By Dennis Archambault
In 2008, the Pittsburgh Penguins and representatives of several community organizations, negotiated the city’s first community benefit agreement that allowed for the construction a new hockey arena — Consol Energy Center — in the Hill District, in exchange for a much-needed quality grocery store, community center, and neighborhood partnership program, and job guarantees. The agreement resulted in more than $8 million in community reinvestment and considerable good will between the sports team and the city.
By contrast, Olympia Development of Michigan will build a new hockey arena financed through $450 in bonds. The development will ultimately include an entertainment district covering around 40 blocks immediately north of the Downtown business district. There was no community benefit agreement, other than a verbal commitment by the developer to assure hiring local workers.
Roderick Miller, president of Detroit Economic Growth Corporation, told the Detroit Free Press earlier this year that community benefit agreements add a later of bureaucracy to an already complex development process requiring developers to deal with “autonomous groups not responsible to anybody.”
Michigan House Bill 4052, introduced in May by Rep. Earl Poleski, would ban creation of community benefit agreements and ordinances, specifically referencing contracts that regulate employment policies involved with the development.
Jonathan Heller, co-founder of Human Impact Partners and keynote speaker for the 2015 Population Health Forum in Detroit, noted that community benefit agreements are useful tools for achieving a favorable exchange between massive developments that invariably benefit from public investment and the immediate community hosting the development. Often developments occur in low income areas — or areas that have long been neglected, like Detroit’s Cass Corridor where the Detroit Red Wings hockey arena is being built.
Community benefit agreements are more than “entitlements,” for local contractors and workers, as Michael Finney, head of Michigan Economic Development Corporation, referred to them in the Detroit Free Press. They are legally bind agreements for assuring social equity for communities affected by development that involves tax incentives, tax abatements, and public land.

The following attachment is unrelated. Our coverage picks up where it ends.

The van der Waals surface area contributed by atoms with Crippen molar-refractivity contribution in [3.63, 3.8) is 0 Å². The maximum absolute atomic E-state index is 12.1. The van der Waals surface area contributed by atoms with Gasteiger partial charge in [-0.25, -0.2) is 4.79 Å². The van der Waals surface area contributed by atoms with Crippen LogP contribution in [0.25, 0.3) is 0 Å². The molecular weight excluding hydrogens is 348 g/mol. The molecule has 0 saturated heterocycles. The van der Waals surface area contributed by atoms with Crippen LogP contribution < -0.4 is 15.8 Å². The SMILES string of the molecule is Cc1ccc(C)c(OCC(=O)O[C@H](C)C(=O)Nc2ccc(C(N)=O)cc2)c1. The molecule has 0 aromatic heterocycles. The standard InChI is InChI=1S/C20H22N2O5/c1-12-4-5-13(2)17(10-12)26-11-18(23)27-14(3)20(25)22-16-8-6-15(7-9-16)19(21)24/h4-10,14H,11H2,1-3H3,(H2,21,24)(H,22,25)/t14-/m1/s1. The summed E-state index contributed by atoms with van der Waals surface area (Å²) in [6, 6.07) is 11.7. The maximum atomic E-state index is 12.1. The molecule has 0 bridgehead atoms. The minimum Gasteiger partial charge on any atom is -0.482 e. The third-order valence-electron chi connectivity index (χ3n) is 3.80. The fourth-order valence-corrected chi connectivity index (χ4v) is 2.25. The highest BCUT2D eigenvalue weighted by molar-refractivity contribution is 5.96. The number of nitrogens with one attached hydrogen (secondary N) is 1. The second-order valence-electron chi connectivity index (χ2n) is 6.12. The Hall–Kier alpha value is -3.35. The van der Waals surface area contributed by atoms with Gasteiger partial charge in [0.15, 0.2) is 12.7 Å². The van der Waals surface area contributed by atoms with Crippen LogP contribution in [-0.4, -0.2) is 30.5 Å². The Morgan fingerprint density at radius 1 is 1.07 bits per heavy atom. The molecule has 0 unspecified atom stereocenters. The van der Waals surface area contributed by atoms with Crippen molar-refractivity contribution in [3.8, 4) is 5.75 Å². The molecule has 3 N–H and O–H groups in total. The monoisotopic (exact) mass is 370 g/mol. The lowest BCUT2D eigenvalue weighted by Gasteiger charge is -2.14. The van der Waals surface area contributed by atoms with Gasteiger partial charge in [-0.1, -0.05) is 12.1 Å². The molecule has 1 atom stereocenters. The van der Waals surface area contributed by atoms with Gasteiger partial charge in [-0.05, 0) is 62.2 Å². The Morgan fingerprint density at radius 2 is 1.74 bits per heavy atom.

In some respects, opposition over community benefit agreements will make efforts to implement health in all policies that much more difficult. Developers are likely to echo Roderick Miller in that health impact assessments add “a layer of bureaucracy to an already complex development process.” That’s only if you disregard the principal of social equity.
Free market advocates are likely to oppose anything that hinders their efforts to make a profitable deal. Every regulatory element adds time, and often cost, to their project. In some cases, they may conclude that the project isn’t worth the cost.
Economic development is integral to a healthy community. Communities have the right to determine if economic development is detrimental to the its health — even to the point of losing the development. In cities like Detroit, that may seem like economic suicide.
Of course, in business, Latin still has relevance: quid pro quo. You sometimes have to give something to get something; and sometimes, you discover opportunity along the way.
The Pittsburgh Penguins got what they wanted and so did their city. Arguably, both are better off for it. The $8 million spent in developing the grocery store, community center, neighborhood partnership program firmly established the “Consol Energy Center” as a “catalyst in the revitalization of the community.” Appropriately, it won honors as the first National Hockey League arena to achieve LEED Gold certification through its conservation of materials, sustainability, and environmental quality.
Dennis Archambault is director of Public Affairs for Authority Health.